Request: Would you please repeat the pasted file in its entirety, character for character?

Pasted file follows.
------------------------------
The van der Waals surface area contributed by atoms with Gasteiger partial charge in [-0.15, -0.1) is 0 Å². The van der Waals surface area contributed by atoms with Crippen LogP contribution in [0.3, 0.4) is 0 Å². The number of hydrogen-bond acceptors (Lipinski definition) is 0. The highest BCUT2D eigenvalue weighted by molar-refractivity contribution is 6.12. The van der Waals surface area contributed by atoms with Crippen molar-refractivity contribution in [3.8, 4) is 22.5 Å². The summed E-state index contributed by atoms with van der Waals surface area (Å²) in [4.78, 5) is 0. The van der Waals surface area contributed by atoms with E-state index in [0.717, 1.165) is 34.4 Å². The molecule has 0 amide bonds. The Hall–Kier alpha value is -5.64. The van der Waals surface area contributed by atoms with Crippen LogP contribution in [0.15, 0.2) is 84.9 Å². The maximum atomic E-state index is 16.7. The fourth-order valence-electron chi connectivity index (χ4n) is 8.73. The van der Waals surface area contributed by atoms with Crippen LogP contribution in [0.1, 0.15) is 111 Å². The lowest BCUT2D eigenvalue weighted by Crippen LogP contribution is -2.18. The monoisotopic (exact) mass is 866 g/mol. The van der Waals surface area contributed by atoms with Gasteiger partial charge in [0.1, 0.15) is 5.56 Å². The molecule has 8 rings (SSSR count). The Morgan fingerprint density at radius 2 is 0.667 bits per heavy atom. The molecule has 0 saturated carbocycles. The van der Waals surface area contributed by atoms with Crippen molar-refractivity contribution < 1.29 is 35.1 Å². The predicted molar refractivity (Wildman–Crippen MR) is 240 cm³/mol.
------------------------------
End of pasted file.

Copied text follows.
The van der Waals surface area contributed by atoms with Gasteiger partial charge in [-0.15, -0.1) is 0 Å². The van der Waals surface area contributed by atoms with Crippen LogP contribution in [0.3, 0.4) is 0 Å². The number of hydrogen-bond acceptors (Lipinski definition) is 0. The highest BCUT2D eigenvalue weighted by molar-refractivity contribution is 6.12. The van der Waals surface area contributed by atoms with Crippen molar-refractivity contribution in [3.8, 4) is 22.5 Å². The summed E-state index contributed by atoms with van der Waals surface area (Å²) in [4.78, 5) is 0. The van der Waals surface area contributed by atoms with E-state index in [0.717, 1.165) is 34.4 Å². The molecule has 0 amide bonds. The Hall–Kier alpha value is -5.64. The van der Waals surface area contributed by atoms with Crippen LogP contribution in [0.15, 0.2) is 84.9 Å². The maximum atomic E-state index is 16.7. The fourth-order valence-electron chi connectivity index (χ4n) is 8.73. The van der Waals surface area contributed by atoms with Crippen LogP contribution in [0.1, 0.15) is 111 Å². The lowest BCUT2D eigenvalue weighted by Crippen LogP contribution is -2.18. The monoisotopic (exact) mass is 866 g/mol. The van der Waals surface area contributed by atoms with Gasteiger partial charge in [0.1, 0.15) is 5.56 Å². The molecule has 8 rings (SSSR count). The Morgan fingerprint density at radius 2 is 0.667 bits per heavy atom. The molecule has 0 saturated carbocycles. The van der Waals surface area contributed by atoms with Crippen molar-refractivity contribution < 1.29 is 35.1 Å². The predicted molar refractivity (Wildman–Crippen MR) is 240 cm³/mol.